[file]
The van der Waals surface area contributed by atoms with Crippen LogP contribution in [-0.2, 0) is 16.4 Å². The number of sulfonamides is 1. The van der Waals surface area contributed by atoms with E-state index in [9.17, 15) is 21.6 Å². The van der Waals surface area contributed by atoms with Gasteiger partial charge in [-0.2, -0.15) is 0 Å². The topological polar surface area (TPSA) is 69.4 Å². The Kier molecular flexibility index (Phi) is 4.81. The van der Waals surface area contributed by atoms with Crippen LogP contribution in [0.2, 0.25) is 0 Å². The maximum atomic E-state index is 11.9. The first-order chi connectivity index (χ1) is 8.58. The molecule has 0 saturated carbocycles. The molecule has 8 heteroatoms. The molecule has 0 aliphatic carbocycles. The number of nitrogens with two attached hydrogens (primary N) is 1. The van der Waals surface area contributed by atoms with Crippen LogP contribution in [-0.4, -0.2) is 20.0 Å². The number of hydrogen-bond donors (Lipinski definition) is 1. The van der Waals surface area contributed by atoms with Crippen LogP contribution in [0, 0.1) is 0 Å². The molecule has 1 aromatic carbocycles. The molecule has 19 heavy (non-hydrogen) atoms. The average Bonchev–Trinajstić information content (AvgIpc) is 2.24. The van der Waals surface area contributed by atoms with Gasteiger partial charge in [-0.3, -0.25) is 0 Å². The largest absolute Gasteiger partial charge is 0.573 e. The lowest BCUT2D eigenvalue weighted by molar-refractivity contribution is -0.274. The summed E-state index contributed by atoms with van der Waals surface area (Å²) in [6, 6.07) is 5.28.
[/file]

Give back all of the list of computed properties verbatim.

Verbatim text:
The van der Waals surface area contributed by atoms with Crippen LogP contribution in [-0.2, 0) is 16.4 Å². The number of sulfonamides is 1. The van der Waals surface area contributed by atoms with E-state index in [9.17, 15) is 21.6 Å². The van der Waals surface area contributed by atoms with Gasteiger partial charge in [-0.2, -0.15) is 0 Å². The topological polar surface area (TPSA) is 69.4 Å². The Kier molecular flexibility index (Phi) is 4.81. The van der Waals surface area contributed by atoms with Crippen LogP contribution in [0.2, 0.25) is 0 Å². The maximum atomic E-state index is 11.9. The first-order chi connectivity index (χ1) is 8.58. The molecule has 0 saturated carbocycles. The molecule has 8 heteroatoms. The molecule has 0 aliphatic carbocycles. The number of nitrogens with two attached hydrogens (primary N) is 1. The van der Waals surface area contributed by atoms with Crippen LogP contribution in [-0.4, -0.2) is 20.0 Å². The number of hydrogen-bond donors (Lipinski definition) is 1. The van der Waals surface area contributed by atoms with Crippen LogP contribution in [0, 0.1) is 0 Å². The molecule has 1 aromatic carbocycles. The molecule has 19 heavy (non-hydrogen) atoms. The average Bonchev–Trinajstić information content (AvgIpc) is 2.24. The van der Waals surface area contributed by atoms with Gasteiger partial charge in [-0.3, -0.25) is 0 Å². The largest absolute Gasteiger partial charge is 0.573 e. The lowest BCUT2D eigenvalue weighted by molar-refractivity contribution is -0.274. The summed E-state index contributed by atoms with van der Waals surface area (Å²) in [6, 6.07) is 5.28.